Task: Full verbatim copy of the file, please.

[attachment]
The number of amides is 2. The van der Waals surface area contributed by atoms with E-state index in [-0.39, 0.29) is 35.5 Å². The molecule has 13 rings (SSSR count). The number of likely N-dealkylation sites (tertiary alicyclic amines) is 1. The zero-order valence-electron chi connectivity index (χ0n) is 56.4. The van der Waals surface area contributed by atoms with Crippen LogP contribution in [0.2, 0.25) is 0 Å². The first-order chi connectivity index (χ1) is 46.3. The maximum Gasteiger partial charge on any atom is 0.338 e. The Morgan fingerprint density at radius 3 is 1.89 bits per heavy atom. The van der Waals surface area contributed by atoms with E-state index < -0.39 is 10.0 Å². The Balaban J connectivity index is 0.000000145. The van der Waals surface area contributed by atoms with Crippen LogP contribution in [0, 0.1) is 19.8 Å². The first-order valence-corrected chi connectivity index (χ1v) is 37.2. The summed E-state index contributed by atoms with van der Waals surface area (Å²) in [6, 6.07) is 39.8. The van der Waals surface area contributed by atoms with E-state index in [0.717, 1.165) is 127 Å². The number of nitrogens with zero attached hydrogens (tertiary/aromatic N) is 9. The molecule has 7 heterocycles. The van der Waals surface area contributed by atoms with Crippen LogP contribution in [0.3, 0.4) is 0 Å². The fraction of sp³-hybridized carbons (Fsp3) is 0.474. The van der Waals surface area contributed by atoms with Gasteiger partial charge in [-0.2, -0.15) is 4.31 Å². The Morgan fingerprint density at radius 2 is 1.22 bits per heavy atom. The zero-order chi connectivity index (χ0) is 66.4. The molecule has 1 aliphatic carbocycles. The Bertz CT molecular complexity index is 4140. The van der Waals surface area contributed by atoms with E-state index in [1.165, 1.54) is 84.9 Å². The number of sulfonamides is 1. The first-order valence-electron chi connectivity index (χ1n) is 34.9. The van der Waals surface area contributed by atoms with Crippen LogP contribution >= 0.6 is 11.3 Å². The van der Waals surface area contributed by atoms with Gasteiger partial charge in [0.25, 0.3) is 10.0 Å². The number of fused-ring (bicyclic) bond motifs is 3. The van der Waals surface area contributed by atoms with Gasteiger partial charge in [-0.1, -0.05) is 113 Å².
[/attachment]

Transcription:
The number of amides is 2. The van der Waals surface area contributed by atoms with E-state index in [-0.39, 0.29) is 35.5 Å². The molecule has 13 rings (SSSR count). The number of likely N-dealkylation sites (tertiary alicyclic amines) is 1. The zero-order valence-electron chi connectivity index (χ0n) is 56.4. The van der Waals surface area contributed by atoms with Crippen LogP contribution in [0.2, 0.25) is 0 Å². The first-order chi connectivity index (χ1) is 46.3. The maximum Gasteiger partial charge on any atom is 0.338 e. The Morgan fingerprint density at radius 3 is 1.89 bits per heavy atom. The van der Waals surface area contributed by atoms with E-state index < -0.39 is 10.0 Å². The Balaban J connectivity index is 0.000000145. The van der Waals surface area contributed by atoms with Crippen LogP contribution in [0, 0.1) is 19.8 Å². The first-order valence-corrected chi connectivity index (χ1v) is 37.2. The summed E-state index contributed by atoms with van der Waals surface area (Å²) in [6, 6.07) is 39.8. The van der Waals surface area contributed by atoms with E-state index in [0.717, 1.165) is 127 Å². The number of nitrogens with zero attached hydrogens (tertiary/aromatic N) is 9. The molecule has 7 heterocycles. The van der Waals surface area contributed by atoms with Crippen LogP contribution in [0.3, 0.4) is 0 Å². The fraction of sp³-hybridized carbons (Fsp3) is 0.474. The van der Waals surface area contributed by atoms with Gasteiger partial charge in [-0.2, -0.15) is 4.31 Å². The Morgan fingerprint density at radius 2 is 1.22 bits per heavy atom. The zero-order chi connectivity index (χ0) is 66.4. The molecule has 1 aliphatic carbocycles. The Bertz CT molecular complexity index is 4140. The van der Waals surface area contributed by atoms with E-state index in [1.165, 1.54) is 84.9 Å². The number of sulfonamides is 1. The first-order valence-electron chi connectivity index (χ1n) is 34.9. The van der Waals surface area contributed by atoms with Crippen LogP contribution >= 0.6 is 11.3 Å². The van der Waals surface area contributed by atoms with Gasteiger partial charge in [0.25, 0.3) is 10.0 Å². The number of fused-ring (bicyclic) bond motifs is 3. The van der Waals surface area contributed by atoms with Gasteiger partial charge in [-0.1, -0.05) is 113 Å².